16 July 2017
About Time (A-)
The Templeton Philharmonic always deliver creative, hilarious, insightful work. This excellent sketch show that glimpses moments in time from the very start to the hypothetical future is no exception. Highlights include an Oracle of Delphi who speaks exclusively in cliché and a pair of Entertainment Tonight-style correspondents reporting live from the scene of various weddings throughout history. The show stands out among sketch pieces for its trademark Templeton zaniness but also for its storytelling cohesion- this is theatrical work from theatre artists who know that sketch doesn’t always have to be small, it can be parts of a whole in a really thrilling way.
Hands Down (A-)
The somewhat forced villain role and dopey judge who didn’t seem to be purposefully dopey are the only things that don’t work in this excellent real-time ensemble comedy. Four compelling characters are locked in a battle of endurance to win a new car, a familiar conceit, but playwright Warren P. Sonoda makes an unexpected choice in letting camaraderie rather than adversity fuel the action. Cynicism seems to finally be fading out of fashion and a play like this folds endearingly into that trend, allowing the characters to sense the goodness in each other and join forces. Christian Potenza manages to highlight the humanity in the play’s most outlandish competition addict character and his relationship with a relatably exasperated Jane Luk is the play’s most interesting dynamic. Xavier de Guzman and a particularly amusing Mathew Isen are equally endearing as younger competitors who contemplate forming a Survivor-style alliance. It’s a testament to excellent character work that the audience just sits and watches people touch a car for an hour but still feels it’s over too soon.
This clever romantic drama written by Kyrah Harder and directed by Robynne Harder dances between genres and subverts expectations to strong emotional effect. It either needs to not be a musical or be more of a musical because right now the songs all have a bit of a surprise “oh, right, they sing” feeling to them (and almost no one in the cast is a better singer than actor) but the story is so smart and grounded that structural and performance problems feel somewhat minor. Thom Nyhuus gives the most interesting performance of the lot as a mysterious bringer of bad news though the playwright’s quiet moments of uncertain heartbreak as her own leading lady Hannah steal the show.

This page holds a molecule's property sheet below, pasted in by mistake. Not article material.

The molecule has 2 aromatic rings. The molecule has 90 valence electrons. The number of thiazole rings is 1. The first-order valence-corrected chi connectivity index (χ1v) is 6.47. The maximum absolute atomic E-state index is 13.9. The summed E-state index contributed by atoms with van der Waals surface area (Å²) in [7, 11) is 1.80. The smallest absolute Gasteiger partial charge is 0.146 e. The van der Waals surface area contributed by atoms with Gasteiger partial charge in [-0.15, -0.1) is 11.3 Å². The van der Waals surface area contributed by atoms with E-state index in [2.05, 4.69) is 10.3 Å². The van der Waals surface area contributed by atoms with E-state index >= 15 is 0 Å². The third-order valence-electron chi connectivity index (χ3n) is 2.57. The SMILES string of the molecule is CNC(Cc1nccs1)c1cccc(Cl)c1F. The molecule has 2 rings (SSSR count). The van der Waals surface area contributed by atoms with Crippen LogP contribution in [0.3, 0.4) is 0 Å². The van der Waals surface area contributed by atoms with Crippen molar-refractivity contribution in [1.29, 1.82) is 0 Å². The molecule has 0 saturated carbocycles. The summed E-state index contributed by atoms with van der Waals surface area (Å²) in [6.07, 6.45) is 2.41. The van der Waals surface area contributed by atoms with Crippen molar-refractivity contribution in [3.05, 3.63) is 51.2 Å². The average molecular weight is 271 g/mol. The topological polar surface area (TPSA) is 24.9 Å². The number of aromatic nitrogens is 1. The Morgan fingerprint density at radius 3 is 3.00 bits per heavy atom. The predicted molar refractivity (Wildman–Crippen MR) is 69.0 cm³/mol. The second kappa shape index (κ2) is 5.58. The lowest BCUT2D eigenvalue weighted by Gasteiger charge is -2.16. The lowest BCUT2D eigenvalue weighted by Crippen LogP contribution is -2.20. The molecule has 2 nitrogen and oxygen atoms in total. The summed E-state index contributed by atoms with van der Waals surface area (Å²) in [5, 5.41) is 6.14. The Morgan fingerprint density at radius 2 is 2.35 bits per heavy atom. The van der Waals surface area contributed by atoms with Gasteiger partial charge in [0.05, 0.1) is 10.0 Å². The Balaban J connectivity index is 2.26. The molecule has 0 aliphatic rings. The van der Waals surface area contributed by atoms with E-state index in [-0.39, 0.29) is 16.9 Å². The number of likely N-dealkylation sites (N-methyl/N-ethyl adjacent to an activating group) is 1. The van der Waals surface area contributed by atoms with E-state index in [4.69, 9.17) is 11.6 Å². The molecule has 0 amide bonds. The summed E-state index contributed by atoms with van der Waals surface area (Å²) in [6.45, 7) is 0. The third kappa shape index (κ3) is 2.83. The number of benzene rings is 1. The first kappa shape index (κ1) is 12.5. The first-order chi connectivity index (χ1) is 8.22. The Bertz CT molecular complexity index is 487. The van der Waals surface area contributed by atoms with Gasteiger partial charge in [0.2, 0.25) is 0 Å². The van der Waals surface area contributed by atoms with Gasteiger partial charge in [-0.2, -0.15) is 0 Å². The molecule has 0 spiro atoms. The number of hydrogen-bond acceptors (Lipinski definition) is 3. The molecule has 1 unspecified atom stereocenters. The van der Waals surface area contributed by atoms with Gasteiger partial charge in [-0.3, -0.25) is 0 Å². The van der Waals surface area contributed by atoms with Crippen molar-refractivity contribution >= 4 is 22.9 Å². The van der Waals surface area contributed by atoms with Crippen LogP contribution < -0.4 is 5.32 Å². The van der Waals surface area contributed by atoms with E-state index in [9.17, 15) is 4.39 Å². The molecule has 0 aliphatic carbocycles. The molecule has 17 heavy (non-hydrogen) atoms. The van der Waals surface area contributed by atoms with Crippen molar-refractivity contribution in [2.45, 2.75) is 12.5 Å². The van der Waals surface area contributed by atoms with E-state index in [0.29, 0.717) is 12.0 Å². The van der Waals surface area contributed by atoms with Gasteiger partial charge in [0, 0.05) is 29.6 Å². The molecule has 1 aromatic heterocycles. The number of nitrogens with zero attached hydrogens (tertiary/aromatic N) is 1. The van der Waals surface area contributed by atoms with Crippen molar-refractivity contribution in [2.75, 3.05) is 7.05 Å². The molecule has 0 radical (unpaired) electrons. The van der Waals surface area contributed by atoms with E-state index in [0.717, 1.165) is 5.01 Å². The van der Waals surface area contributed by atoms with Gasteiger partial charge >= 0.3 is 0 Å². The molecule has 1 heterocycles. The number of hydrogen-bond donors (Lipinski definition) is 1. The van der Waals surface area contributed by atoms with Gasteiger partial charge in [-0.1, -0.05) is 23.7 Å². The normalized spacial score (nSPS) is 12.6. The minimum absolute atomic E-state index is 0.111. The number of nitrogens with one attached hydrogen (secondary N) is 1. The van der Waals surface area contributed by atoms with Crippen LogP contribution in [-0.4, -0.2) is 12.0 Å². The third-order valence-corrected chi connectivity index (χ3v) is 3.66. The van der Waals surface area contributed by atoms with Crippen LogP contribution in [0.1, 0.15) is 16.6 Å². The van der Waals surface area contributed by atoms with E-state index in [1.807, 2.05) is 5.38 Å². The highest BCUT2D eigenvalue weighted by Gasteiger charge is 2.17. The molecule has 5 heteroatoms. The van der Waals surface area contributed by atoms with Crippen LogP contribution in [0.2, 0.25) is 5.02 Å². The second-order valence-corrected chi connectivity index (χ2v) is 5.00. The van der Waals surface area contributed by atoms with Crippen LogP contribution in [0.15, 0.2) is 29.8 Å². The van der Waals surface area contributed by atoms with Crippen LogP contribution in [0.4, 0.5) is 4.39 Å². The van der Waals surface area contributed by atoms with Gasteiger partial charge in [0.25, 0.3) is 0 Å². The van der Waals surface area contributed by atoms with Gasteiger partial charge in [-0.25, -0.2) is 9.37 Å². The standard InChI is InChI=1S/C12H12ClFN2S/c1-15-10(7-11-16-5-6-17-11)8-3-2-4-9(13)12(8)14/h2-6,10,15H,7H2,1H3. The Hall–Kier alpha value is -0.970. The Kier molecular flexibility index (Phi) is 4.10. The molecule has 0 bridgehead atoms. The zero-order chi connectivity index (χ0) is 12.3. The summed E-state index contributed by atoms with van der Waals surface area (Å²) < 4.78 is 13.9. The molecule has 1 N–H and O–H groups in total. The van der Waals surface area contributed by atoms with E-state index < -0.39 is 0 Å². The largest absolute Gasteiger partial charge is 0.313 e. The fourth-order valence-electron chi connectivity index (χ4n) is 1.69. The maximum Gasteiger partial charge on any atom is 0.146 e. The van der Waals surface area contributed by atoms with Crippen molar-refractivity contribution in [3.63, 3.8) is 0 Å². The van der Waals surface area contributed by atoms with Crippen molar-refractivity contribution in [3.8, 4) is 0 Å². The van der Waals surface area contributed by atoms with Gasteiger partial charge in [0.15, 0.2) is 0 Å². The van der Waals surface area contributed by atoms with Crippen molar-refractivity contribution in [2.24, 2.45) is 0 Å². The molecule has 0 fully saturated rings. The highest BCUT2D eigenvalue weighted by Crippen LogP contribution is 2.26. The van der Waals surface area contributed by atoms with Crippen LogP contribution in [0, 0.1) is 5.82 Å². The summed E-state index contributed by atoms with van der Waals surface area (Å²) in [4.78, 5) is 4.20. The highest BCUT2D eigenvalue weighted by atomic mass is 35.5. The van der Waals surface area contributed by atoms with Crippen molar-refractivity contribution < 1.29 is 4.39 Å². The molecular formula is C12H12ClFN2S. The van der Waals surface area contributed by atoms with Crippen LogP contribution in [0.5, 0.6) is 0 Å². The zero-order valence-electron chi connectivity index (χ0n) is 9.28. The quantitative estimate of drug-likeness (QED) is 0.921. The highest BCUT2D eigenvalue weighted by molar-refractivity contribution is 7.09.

On the Inside (A-)
Most stories you hear about the prison system and its many abuses are American stories and we as Canadians have a bad habit of assuming that that’s their problem. What Michelle Thoms’ harrowing play inspired by the death of one of her former students reminds us is that we need to take responsibility for what goes on in this country, even if it grabs fewer headlines and inspires fewer Netflix series. A well-acted, well-written, well-directed drama that so many people need to see.
You Are Perfect (B+)
I always find stories about Charles Manson fascinating so this prison-set piece about his devotee Susan Atkins held my attention easily. The twist would land much more effectively if the cast were more evenly talented (Lindsay Danielle Gitter is excellent as Susan but Alexander Reed and Kristin Samuelson as Manson and “The Woman” need some polish) but Rhys J McClelland’s direction is effective and the practical choice to have the overhead projections changed by a visible shadowy hand resonates on a fascinating thematic level. A very engaging if somewhat shoddily executed production.
This somewhat simplistic story about an Armenian man who struggles to leave his mother behind succeeds on the charm of Erik Mrakovcic’s central performance. Both Davit and the Parisian woman he falls for (Konstantina Mantelos) are written as overly perfect people (he’s sweet, funny, kind and charmingly slow to embarrass; she’s so cool it hurts) and Davit’s mother (Susan Q Wilson) is a little too simply bananas, making Davit’s story more of a tragedy of confinement than an examination of tension.
A Flea in Her Ear (B-)
An adaptation of a Yugoslavian classic, this crazy farce has about 472 characters and an unending stream of plotpoints. Director Aleksandar Lukač leans hard into the wackiness with big swing character interpretations and larger-than-life performances (not to mention production designer Jingjia Zhang’s amusingly loud work) but with a story this crazy I’m not sure there was any other way to go.
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